TRAINING CENTER UPDATES
Our apprenticeship programs are open and back to business after adapting to new norms. Read on for the latest updates in training.
Our revised system of delivering apprenticeship training, combining online and on-ground elements, is in full swing.
Our online content includes traditional lessons with video tutorials teaching the skills that our apprentices will then apply to the on-ground portion of their project.
Though some apprentices lament the loss of working in groups, they also recognize the educational value of doing projects solo. There are fewer distractions and more opportunity for one-on-one with instructors.
Our pre-apprenticeship team is already using the online format, completing the Piledriver Pre-Apprenticeship in June.
This month, the carpenters’ pre-apprenticeship is in Spokane. After finishing the online COVID-19 Preparedness Qualification, students worked on shop projects that mirror our first-year apprentice projects.
Journeyman Upgrade and other continuing education classes will be held in the traditional format, with a class size limit of six participants per class. The first classes will be available starting mid-August, including ICRA, OSHA 10, and First Aid/CPR. Visit us online for more information.
A Message from Michael Hawes, PNCI Executive Director
I wanted to take this opportunity to reinforce our commitment to supporting a construction culture that is free of harassment, bullying, discrimination, and racism. Our team at PNCI crafted our mission statement back in 2016 shortly after I became Director. I am incredibly proud of our commitment to become more diverse and inclusive.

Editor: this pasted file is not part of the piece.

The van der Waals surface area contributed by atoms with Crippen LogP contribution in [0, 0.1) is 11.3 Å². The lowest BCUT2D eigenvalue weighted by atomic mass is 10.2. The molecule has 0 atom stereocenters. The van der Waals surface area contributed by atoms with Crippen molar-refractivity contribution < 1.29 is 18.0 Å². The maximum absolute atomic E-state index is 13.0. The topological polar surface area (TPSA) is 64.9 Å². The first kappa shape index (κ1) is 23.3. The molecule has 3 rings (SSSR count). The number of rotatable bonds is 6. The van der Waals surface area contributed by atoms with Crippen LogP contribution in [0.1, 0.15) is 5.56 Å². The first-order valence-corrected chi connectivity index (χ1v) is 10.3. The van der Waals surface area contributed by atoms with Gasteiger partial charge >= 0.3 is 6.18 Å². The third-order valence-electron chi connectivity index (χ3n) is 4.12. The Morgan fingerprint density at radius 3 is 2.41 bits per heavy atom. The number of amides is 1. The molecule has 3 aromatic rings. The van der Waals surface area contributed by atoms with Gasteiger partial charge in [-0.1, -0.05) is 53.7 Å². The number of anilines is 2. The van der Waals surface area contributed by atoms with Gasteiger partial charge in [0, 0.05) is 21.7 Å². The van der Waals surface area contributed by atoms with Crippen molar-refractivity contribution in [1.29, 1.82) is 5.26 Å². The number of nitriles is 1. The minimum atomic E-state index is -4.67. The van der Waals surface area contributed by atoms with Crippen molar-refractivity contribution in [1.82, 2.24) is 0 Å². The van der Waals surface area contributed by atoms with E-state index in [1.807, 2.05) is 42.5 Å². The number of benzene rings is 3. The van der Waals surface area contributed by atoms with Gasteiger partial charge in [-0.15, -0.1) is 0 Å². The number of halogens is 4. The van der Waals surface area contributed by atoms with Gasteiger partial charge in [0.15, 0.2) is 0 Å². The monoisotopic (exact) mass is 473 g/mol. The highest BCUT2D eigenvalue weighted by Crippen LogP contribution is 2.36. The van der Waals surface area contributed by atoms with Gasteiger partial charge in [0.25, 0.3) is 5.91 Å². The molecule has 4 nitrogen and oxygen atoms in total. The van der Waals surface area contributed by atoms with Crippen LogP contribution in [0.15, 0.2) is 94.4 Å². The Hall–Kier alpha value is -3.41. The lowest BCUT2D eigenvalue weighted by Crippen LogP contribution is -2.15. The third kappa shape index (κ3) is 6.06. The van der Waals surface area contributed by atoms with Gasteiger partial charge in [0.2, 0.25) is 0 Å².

Our Positive Jobsite Culture (PJC) training is an extension of our mission to create a culture that supports our apprentices. PJC focuses on how and why a culture that welcomes people regardless of their skin color, gender, ethnicity, sexual orientation, or disability makes for a more productive industry. The bottom line, these things have absolutely nothing to do with the technical skills, drive, and ambition needed to thrive as a carpenter.
Our low retention numbers are evidence that many apprentices have left our union and this industry due to a lack of inclusivity that is unrelated to work ethic. Too many carpenters decide to leave because of harassment and discrimination on the job site. The Black Lives Movement (BLM) has emphasized the damage that systemic racism causes and the importance of our work to create a positive job site culture.
EST Evelyn Shapiro put out a statement of support for the BLM movement. Many of our own members ridiculed her on Facebook. She holds the highest-ranking office in our six-state Regional Council. For our members to disrespect, ridicule, and bully her is not okay. In fact, it is embarrassing. I have been in this industry for 33 years, and I have seen it all on our job sites. We need to fix it. I am incredibly proud of our EST and our Council for their commitment to equity and diversity within our Brother/Sisterhood.
We may not all agree with every aspect of the BLM movement, and that is okay. However, racism is not acceptable, and if we had it right, we would be inclusive, and there would be equity on our job sites. If we are going to attract, recruit, and retain the professional carpenter workforce that reflects our communities, we need to make positive changes. Here at PNCI, we are all in.